Node.js & TypeScript: How to Set Up CI/CD with GitHub Actions

Updated: December 30, 2023 By: Guest Contributor Post a comment

Continous Integration (CI) and Continuous Deployment (CD) are essential practices for a production-ready Node.js application written in TypeScript. With GitHub Actions, setting up CI/CD is streamlined, allowing code to be seamlessly tested and deployed. This guide will step through how to create a workflow using GitHub Actions to build, test, and deploy a Node.js application written in TypeScript.

Creating Your Node.js Application

Before adding CI/CD, you need to have a Node.js application written in TypeScript. Initialize a new Node.js project with TypeScript:

npx tsc --init 
npm init -y

Add your application code to this setup according to your project’s requirements.

Configuring TypeScript

Ensure TypeScript is set up to compile code to a directory that can be targeted by the CI/CD pipeline, such as build:

"compilerOptions": {
"outDir": "./build",

Setting Up CI/CD with GitHub Actions

Create a new file in your repository named .github/workflows/nodejs.yml. The file structure automatically assigns it as a GitHub Action. Below is a simplified CI/CD workflow:

name: Node.js CI/CD

branches: [ main ]
branches: [ main ]

runs-on: ubuntu-latest
node-version: [14.x, 16.x]

- uses: actions/checkout@v2
- name: Use Node.js ${{ matrix.node-version }}
uses: actions/setup-node@v1
node-version: ${{ matrix.node-version }}
- name: npm install, build, and test
run: |
npm install
npm run build --if-present
npm test

This YAML configures a GitHub Actions workflow that triggers on push or pull request events to the main branch. It then sets up a job to build the project using different versions of Node.js.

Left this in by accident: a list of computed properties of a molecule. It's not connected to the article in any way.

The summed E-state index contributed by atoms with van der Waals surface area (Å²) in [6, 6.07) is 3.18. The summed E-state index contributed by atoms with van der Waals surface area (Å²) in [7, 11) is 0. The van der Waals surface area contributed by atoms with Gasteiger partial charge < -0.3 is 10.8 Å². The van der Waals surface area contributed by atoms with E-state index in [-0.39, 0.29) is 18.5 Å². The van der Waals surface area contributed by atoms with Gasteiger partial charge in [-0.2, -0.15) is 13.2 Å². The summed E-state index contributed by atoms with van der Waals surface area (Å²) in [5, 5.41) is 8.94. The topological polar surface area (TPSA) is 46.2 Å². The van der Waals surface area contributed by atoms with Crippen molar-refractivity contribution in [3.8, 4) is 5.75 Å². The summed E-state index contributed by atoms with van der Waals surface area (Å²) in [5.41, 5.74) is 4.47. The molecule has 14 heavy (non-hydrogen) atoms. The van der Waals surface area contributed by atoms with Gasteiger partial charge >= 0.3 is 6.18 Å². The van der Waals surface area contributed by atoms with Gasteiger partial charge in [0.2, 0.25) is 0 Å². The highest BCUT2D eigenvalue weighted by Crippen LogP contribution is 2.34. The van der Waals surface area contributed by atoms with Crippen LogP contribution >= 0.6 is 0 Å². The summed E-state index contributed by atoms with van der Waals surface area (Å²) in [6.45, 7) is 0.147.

Implementing Deployment

Let’s extend the workflow to include deployment. This can be done by adding an additional step at the end of the build job or by creating a new job that depends on the build job. Here’s how you might conditionally deploy when pushing to `main`:

- name: Deploy
if: github.ref == 'refs/heads/main'
run: echo "Deploying to production!" // Replace this with your actual deployment command

Testing and Troubleshooting

Once you push the workflow file to your repository, any push to the relevant branches triggers the action. Review the actions tab on your GitHub repository to see the results of the workflow, troubleshoot any failures, and validate that it works as expected.


A proper CI/CD setup with GitHub Actions ensures your application is always ready for production with the least manual intervention. This introduction only scratches the surface, and real-world applications may require more sophisticated configurations dependent on specific needs.